“It is no longer a question of if to do the cloud. The decision has been made. Now it’s a question of how to use cloud effectively.”
– Kevin Jackson, Vice President and General Manager, NJVC
In the past 10 years, we have seen government agencies transformed by previously unimaginable technologies, such as mobile, GIS, ECM, and analytics. Today, another technology is emerging to alter information technology in government: Cloud computing.
GovLoop’s DorobekINSIDER teamed up with Brocade to put together a panel of experts on cloud computing in government.
You can listen to the full recap here.
The panelists agreed that cloud is already changing government. Specifically, budget allocations, productivity, procurement and acquisitions, and security are already being revolutionized by cloud. Here’s how:
- Budget: “These are complex times for government,” stated Dorobek at the beginning of the chat. As federal employees deal with shutdowns, furloughs, and budget sequesters, cost-saving solutions are the only solutions. One of cloud’s biggest draws is the reduction in cost. “Budgets slashed by 75% can still use the cloud,” stated Jim Sweeney, President and CTO of V3 Systems. Before cloud, Jackson shared, “We were unable to keep doing what we’re doing with huge budget costs.” Cloud reduces costs by sharing hardware, eliminating expensive servers and data centers, and lowering personnel costs.
- Productivity: While cloud may have begun as a way to “do more with less,” cloud is not only about savings. Cloud technology allows for better service delivery, access to data, and reliability. “The beauty of the cloud is that you can tailor it to whatever your agency needs,” said Pat Fiorenza, Senior Research Analyst at GovLoop. This unique feature of cloud directly contributes to individual and agency productivity.
Jackson stated that cloud can increase productivity through three features: agility, parallel processes, and globalization. “Agility means that whatever you do on the cloud platform can be re-evaluated on a daily or even hourly basis,” Jackson said. Parallel processes allows diverse tasks to be performed simultaneously, a tactic already leveraged successfully by Google. In addition, the global nature of cloud allows for maximum accessibility. Finally, cloud allows you to download only the data you need in the moment from the server, instead of operating with terrabytes of useless data on your hardware at all times. “This selective pull increases system capabilities,” Jackson added.
- Procurement and Acquisitions: Cloud has completely transformed the acquisitions and procurement process. First, agencies do not have to worry about vendor lock-in. Platforms as a Service (PaaS) allows for systems to be switched over to a different cloud provider with few system compatibility costs.
Second, cloud has created a more competitive market for system integrators, lowering costs and offering better products. Instead of the same few IT contractors gaining iron-clad government contracts, “New players that are cloud brokers are entering the market and taking business away from large federal systems integrators,” said Sweeney. Smaller and newer systems integrators can become instantly competitive by offering cloud-based frameworks. For example, IBM and Amazon Web Services are currently battling for a lucrative CIA cloud-computing contract. “Before cloud, a fairly new player like Amazon winning over IBM for a contract like this was unheard of.”Additionally, according to Fiorenza, “Cloud provides access to different licenses and software,” giving agencies more options.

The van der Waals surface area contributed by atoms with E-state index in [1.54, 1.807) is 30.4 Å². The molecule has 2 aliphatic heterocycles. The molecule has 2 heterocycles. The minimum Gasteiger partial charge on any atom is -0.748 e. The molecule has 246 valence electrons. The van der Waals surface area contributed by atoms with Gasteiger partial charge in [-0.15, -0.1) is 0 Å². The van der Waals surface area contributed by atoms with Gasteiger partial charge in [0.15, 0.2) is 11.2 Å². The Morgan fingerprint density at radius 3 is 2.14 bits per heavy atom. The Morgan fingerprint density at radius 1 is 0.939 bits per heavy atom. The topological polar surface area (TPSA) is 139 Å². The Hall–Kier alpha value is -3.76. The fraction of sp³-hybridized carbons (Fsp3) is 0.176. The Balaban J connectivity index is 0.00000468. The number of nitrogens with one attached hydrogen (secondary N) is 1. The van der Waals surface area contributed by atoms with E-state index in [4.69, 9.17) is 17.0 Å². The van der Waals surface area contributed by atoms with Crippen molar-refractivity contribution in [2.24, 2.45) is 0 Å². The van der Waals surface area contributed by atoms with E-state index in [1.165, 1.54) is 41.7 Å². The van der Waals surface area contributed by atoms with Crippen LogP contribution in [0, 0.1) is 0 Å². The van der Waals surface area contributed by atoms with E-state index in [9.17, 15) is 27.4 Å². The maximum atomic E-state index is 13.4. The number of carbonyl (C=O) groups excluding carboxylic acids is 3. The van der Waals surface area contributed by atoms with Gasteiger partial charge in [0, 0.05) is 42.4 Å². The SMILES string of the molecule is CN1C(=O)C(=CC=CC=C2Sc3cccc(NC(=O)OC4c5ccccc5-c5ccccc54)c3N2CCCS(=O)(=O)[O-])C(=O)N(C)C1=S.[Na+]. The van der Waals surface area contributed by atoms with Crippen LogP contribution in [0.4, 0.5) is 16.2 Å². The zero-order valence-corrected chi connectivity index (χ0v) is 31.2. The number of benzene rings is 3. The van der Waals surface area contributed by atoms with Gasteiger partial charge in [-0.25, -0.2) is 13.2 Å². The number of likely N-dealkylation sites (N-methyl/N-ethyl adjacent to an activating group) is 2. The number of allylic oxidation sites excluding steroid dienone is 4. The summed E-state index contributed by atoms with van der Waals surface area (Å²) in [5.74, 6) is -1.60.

Third, CIOs and IT departments do not have the unique privilege to choose products. Earlier, Fiorenza stated that cloud computing can be easily tailored to agency needs. Cloud can also be tailored to individual employee needs. For example, the popular personal cloud program DropBox is technically prohibited in government, however because employees find DropBox helps them perform their tasks better, some employees work around IT and CIO recommendations and use DropBox. As Sweeney pointed out, “If IT is not going to provide me the service I need to do my job, then I’m going to find a way to go around you.” Bring Your Own Device (BYOD) policies also give employees more independence. When it comes to acquisitions, CIOs and IT departments cannot always call the shots. To prevent unsecure work-arounds, procurement and acquisitions must reflect the needs of individual employees and the options possible with cloud.
- Security: Most cite “security” as the reason some agencies are wary of cloud computing. If deployed correctly, however, cloud can provide better security than previous systems. Because cloud’s storage is dispersed and backed up, it can be less vulnerable and more reliable. The General Services Administration (GSA) recently issued guidelines specific to cloud security, which Sweeney found very helpful. These guidelines, FEDRAMP, create security requirements for all agencies. “Security had in the past been driven by the individual agency or department. They decided what’s important,” said Jackson. “This has been one way of maintaining SILOS across agencies and department. FEDRAMP breaks that model by establishing a mandatory baseline across the government. It didn’t say agencies can’t set their own rules, but it set a minimum.” FEDRAMP provides the security assurance agencies need to protect critical data in cloud-based systems. Sweeney hopes these security guarantees encourage agencies “to take better advantage of public clouds.” With security in place, Sweeney adds, agencies can see even larger savings and more benefits as they transition more into the cloud.
Have more to add? Share your thoughts in GovLoop’s Cloud Survey. We want to hear from you!
- NIST’s cloud computing definition
- White House cloud computing strategy
- CIO Council: Best practices for acquiring IT as a service